FATF upgrades U.S. customer due diligence regime

On March 31st the Financial Action Task Force (FATF)—the global AML/CFT standard-setting body and watchdog—announced that it has upgraded the United States for technical compliance with FATF Recommendation 10 following implementation of the U.S. Treasury’s new customer due diligence (CDD) requirements. 1 FATF’s re-rating—from “partially compliant” to “largely compliant”— reflects a great deal of hard work and progress by the United States to address CDD deficiencies identified in its 2016 Mutual Evaluation Report (MER), including its lack of requirements for financial institutions to ascertain and verify the identity of beneficial owners.

  • The lack of timely access by regulators and law enforcement to “adequate, accurate, and current beneficial ownership information” was cited in the 2016 MER as “one of the fundamental gaps” in the U.S. anti-money laundering (AML)/combatting the financing of terrorism (CFT) regime, raising “significant concerns.”2 
  • U.S. authorities largely addressed these shortcomings through the issuance in May 2016, and implementation in May 2018, of new Customer Due Diligence Requirements for Financial Institutions, commonly known as the “CDD Rule.”3
  • Under the CDD Rule, covered U.S. financial institutions are required to establish and maintain written procedures that are reasonably designed to identify and verify the identities of the individuals who own or control their legal entity customers, such as corporations and limited liability companies.4 
  • Notwithstanding the importance of the CDD Rule, certain U.S. shortcomings under Recommendation 10 remain, including: (i) the failure to extend CDD requirements directly to trusts; and (ii) the ongoing lack of CDD obligations for investment advisors, insurance companies, or money services businesses (MSBs)—particularly when such MSBs conduct transactions beneath the $3,000 customer identification threshold for occasional customers in the United States.

FATF’s report further improves upon the strong ratings earned by the United States, but there is still important work to be done—particularly regarding the transparency of legal persons and arrangements created in the United States and AML regulation of certain high risk businesses and professions. The United States is now “compliant” or “largely compliant” with 31 out of the 40 FATF Recommendations, but is still rated “partially compliant” with five and “non-compliant” with four of the Recommendations.5 Of particular importance are the following remaining deficiencies in the U.S. AML/CFT regime:

  • The United States is still not compliant with Recommendation 24 and only partially compliant with Recommendation 25, regarding transparency and beneficial ownership of legal persons and legal arrangements, respectively. Addressing these fundamental shortcomings requires clear, strong action by the U.S. Congress. To address these concerns with respect to legal persons and prevent the formation of anonymous companies outright, U.S. lawmakers are actively considering new legislation—such as the Corporate Transparency Act, passed by the U.S. House of Representatives in June 2019—that would require the disclosure of beneficial ownership directly to regulators at company formation and on an annual basis thereafter. 6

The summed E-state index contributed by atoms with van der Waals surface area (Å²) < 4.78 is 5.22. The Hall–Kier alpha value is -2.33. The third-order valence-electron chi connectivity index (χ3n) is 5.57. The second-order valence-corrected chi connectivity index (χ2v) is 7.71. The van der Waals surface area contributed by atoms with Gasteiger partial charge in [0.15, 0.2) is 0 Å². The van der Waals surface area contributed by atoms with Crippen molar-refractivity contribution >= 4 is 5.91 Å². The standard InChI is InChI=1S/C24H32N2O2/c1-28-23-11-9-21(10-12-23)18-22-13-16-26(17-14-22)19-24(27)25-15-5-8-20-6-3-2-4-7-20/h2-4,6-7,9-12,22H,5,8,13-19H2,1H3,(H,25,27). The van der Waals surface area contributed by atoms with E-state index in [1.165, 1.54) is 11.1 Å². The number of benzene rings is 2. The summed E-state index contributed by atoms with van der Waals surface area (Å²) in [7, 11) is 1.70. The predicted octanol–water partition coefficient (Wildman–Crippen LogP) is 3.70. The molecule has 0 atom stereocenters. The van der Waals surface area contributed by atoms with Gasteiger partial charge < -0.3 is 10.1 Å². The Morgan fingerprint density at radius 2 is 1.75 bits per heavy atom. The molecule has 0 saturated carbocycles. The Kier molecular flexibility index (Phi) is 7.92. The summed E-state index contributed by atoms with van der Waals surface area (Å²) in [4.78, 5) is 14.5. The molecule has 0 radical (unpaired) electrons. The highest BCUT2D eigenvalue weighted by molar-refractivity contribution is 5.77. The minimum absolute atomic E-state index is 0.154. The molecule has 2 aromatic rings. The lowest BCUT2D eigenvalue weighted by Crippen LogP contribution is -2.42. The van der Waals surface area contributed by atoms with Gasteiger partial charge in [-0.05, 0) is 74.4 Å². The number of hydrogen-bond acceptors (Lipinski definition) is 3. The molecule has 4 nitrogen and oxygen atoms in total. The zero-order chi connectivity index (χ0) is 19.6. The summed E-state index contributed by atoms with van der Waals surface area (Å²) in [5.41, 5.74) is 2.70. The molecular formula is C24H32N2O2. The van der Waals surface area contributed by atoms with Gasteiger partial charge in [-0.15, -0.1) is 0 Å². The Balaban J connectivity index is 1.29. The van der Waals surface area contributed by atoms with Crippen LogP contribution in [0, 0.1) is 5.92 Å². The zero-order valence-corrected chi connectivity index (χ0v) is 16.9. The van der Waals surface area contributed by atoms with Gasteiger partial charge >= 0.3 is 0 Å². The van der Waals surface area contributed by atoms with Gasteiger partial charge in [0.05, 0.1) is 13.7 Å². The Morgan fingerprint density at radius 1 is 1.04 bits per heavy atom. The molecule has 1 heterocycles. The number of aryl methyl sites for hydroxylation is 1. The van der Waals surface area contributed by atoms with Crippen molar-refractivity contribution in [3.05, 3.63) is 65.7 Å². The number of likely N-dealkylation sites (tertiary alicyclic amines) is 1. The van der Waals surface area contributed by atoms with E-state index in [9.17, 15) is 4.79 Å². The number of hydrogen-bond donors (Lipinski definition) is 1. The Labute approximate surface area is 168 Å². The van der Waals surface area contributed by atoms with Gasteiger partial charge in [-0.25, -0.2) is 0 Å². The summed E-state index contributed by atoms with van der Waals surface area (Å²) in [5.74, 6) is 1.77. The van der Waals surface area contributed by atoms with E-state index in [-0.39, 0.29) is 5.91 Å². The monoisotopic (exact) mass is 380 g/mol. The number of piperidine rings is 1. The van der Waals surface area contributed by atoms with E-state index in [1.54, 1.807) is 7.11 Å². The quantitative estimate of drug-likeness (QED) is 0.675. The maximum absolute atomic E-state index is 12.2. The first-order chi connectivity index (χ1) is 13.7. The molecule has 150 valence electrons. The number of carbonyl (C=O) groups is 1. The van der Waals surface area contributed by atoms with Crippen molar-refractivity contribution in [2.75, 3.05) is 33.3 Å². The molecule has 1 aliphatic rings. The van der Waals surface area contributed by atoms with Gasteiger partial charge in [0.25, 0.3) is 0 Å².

• The United States is still not compliant with Recommendations 22, 23, and 28, regarding the regulation and supervision of designated non-financial businesses and professions (DNFBPs). In particular, the failure to extend AML preventive measures to trust and company service providers, lawyers, and accountants when such professionals are engaged in certain financial or business activities for their clients continues to present a significant vulnerability in the U.S. AML/CFT regime. Addressing these fundamental shortcomings also requires clear, strong action by the U.S. Congress. Some of the new legislation being considered by the Congress to require disclosure of beneficial ownership of companies created in the United States would also extend certain AML regulations to company formation agents—including trust and company service providers, attorneys, and accountants when performing these services on behalf of their clients.

FATF’s action has important implications for jurisdictional authorities, financial institutions, and non-financial businesses alike. FATF’s follow-up report:

  • Demonstrates the general importance of jurisdictional efforts to continue strengthening their AML/CFT regimes after undergoing FATF assessments; 
  • Underscores the particular importance of clear beneficial ownership and ongoing CDD requirements as essential preventive measures protecting the integrity of the international financial system; and 
  • Indicates that full coverage of a jurisdiction’s financial system—including nonbank financial institutions (NBFIs) and DNFBPs—is essential to earning ratings of full technical compliance with FATF AML/CFT standards.

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